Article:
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Facebreaker is the first EA Freestyle game to hit the Wii. Previously released as Facebreaker 360, it offers a Boxer brawling game with strong characterisation and accessible move sets aimed squarely at the casual gamer. The Wii version works in motion controls although without changing the gameplay substantially.
Fighting games revolve around the interaction of two or more characters in some form of physical combat. Players learn to control characters through either memorisation of button combinations to access more advance moves, or by their reactions and accurate timing.
Fighting games usually require complex button combinations or strict timing requirements that are prohibitive to more casual players. Facebreaker on Wii provides a simplified approach where the player uses a small set of offensive and defensive moves against their opponent.
The Wii version takes the original Facebreaker 360 games and maps moves onto the Wii's motion controllers. This works well in some instances, adding a sense of physicality to the boxing, although in other areas it can feel a little arbitrary.
The game provides a set of different cartoon style boxers that are accessed as the player progresses through each level. In the match these boxers are slowly turned black, blue and swollen as each punch takes its toll. This certainly communicates the physicality of this sport, and makes the unavoidable connection between winning and damaging the opponent.
The main downside here is the arbitrary use of the Wii's controllers. Compared to Boxing on Wii-Sports this is a lot less about the tactics of movement (hitting, ducking and weaving) and much more about button mashing and shot selection. As such this delivers on the Freestyle casual gamer ethos, but caters less well to casual gamers looking for a more nuanced or serious experience.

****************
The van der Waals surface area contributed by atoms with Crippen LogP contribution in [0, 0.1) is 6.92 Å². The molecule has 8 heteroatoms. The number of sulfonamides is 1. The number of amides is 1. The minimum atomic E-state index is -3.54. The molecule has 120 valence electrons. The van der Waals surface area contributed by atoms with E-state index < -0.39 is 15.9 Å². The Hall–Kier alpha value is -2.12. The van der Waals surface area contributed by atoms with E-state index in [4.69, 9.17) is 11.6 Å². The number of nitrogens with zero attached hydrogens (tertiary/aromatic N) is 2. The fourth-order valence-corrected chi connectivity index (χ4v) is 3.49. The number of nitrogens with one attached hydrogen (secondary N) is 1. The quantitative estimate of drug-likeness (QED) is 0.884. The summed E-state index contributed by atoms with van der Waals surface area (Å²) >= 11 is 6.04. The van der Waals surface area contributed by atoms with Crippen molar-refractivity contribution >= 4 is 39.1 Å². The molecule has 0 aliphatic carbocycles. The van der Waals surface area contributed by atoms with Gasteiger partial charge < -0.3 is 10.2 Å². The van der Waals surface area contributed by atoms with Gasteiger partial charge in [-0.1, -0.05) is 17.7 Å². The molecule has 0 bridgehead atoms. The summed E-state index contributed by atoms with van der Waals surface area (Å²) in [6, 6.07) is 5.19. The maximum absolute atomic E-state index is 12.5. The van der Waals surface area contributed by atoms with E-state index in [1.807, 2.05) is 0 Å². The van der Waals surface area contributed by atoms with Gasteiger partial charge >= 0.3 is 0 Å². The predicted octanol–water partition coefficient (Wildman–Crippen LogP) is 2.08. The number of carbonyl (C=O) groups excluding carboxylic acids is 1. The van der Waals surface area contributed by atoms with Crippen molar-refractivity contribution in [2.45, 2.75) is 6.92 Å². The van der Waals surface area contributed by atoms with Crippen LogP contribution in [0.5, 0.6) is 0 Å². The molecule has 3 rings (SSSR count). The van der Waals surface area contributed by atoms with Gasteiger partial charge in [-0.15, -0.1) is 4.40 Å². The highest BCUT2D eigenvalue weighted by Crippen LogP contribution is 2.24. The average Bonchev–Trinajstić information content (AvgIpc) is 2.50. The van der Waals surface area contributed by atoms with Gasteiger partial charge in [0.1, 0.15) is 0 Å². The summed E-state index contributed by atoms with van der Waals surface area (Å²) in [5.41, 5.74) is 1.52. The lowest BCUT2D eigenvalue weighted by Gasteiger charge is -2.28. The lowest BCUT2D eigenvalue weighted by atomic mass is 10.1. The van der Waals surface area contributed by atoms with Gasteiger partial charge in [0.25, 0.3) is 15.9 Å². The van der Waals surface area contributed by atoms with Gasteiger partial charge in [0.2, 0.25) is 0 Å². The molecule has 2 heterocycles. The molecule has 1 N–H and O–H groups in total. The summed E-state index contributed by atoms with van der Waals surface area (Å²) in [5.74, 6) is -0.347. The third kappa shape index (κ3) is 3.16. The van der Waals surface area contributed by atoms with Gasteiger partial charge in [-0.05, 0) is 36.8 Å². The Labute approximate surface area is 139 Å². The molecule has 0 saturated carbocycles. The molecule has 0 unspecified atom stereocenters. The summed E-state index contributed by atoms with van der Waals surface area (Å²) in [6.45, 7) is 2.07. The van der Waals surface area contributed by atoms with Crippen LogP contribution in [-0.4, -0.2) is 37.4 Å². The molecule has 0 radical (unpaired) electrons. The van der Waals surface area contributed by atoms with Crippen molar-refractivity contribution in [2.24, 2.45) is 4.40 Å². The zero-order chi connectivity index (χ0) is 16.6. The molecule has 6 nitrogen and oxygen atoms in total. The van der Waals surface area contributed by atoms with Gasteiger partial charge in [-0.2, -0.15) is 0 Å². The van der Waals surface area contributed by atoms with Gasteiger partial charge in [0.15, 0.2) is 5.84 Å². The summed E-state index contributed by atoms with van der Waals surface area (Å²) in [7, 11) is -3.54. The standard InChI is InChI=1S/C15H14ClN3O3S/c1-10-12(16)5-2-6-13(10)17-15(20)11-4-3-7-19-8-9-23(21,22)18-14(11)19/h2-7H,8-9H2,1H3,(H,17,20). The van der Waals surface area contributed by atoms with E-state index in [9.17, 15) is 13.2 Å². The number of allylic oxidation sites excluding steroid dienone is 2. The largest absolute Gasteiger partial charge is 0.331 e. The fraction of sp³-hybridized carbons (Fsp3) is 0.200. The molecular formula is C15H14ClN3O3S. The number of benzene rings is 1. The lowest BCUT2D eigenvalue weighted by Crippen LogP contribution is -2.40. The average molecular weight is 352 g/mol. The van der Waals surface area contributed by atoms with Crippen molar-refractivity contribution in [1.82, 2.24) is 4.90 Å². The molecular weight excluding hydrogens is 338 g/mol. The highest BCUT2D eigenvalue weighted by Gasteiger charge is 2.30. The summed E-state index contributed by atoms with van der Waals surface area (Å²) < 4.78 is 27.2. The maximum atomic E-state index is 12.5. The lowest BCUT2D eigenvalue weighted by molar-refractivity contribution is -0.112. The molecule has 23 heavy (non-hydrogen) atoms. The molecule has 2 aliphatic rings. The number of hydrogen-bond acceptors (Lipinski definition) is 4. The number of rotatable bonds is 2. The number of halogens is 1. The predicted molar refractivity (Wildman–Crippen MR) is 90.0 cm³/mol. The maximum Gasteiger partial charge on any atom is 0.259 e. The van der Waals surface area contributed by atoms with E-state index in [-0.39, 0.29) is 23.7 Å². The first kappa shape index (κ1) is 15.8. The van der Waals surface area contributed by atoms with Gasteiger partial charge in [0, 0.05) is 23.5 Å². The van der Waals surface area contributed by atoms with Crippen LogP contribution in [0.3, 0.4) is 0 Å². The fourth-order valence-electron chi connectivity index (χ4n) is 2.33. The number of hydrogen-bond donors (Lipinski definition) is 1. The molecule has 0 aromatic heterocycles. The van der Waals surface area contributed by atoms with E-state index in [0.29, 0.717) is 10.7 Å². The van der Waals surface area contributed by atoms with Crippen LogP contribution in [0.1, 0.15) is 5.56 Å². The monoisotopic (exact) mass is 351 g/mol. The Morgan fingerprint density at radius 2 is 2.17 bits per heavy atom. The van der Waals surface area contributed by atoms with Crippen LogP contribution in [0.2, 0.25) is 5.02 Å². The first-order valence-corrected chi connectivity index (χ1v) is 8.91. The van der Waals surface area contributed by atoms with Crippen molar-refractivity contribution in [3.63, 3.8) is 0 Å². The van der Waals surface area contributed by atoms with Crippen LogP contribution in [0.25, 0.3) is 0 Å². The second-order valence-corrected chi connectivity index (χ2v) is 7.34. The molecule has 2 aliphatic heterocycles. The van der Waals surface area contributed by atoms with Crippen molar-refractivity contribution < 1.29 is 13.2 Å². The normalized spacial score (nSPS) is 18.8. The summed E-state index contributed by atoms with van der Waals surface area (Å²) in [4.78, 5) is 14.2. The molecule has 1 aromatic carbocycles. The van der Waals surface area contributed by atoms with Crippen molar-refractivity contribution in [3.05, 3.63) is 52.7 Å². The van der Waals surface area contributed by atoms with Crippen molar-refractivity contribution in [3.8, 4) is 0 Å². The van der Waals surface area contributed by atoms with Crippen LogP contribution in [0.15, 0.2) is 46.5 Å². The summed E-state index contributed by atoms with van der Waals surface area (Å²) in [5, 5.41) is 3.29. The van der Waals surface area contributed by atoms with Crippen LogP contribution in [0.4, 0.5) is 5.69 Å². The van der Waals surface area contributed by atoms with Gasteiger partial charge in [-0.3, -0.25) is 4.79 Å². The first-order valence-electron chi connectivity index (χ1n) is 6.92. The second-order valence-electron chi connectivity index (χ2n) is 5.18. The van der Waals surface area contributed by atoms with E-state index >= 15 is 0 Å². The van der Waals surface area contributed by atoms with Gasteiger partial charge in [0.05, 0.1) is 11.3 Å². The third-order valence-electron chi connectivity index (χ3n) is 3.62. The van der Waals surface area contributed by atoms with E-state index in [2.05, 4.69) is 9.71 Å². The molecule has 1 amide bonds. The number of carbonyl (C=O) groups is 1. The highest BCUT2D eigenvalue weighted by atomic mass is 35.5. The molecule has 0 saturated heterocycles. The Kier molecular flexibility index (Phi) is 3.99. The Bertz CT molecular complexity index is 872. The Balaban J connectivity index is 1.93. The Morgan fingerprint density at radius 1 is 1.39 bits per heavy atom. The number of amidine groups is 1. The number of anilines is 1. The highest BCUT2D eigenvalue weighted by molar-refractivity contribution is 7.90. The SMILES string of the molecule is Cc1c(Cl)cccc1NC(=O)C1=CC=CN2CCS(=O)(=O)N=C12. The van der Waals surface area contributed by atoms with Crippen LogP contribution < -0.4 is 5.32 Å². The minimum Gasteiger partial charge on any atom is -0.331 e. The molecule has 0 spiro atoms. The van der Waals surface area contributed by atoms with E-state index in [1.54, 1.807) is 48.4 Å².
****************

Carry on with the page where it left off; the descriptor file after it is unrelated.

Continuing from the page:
Players will be attracted to the Pixar style characters. Each boxer is well voiced and animated with a clear understanding of characterisation. Stringing together a variety of high/low hits along with a smattering of parries and blocks is really satisfying. Those comfortable with the titular face breaking nature of these fights will delight at taking opponents to three knock downs, and finishing them off with a bone splintering special move.
As its Freestyle causal label suggests, Facebreaker is a game that can be thrown on for a few minutes fun whenever the need takes you. Although repeat plays, and progression through the belts can extend these sessions, the player who dips in and out is only at a minimal disadvantage.
Facebreaker's aggressive take on boxing, even with its cartoon overtones, may be problematic for younger players - particularly for parent's concerned with keeping reducing the number of fisticuffs in the household.
Older and intermediate players will enjoy the exuberant visuals. Such is the graphical hyperbole, it could almost be taken as a tongue in cheek dig at what some see as an outdated sport. This kind of thinking though is to miss what Facebreaker does well - deliver a simple fighting experience with strong characters and physical sense of injury.
Expert players are more likely to miss the frame-counting combo-memorisation requirements of other fighting games. The barrier to entry is internationally low for Facebreaker - but this takes away the need for practice on the part of the player. Good fun for games parties but not for those who want to pursue a more professional fighting experience.
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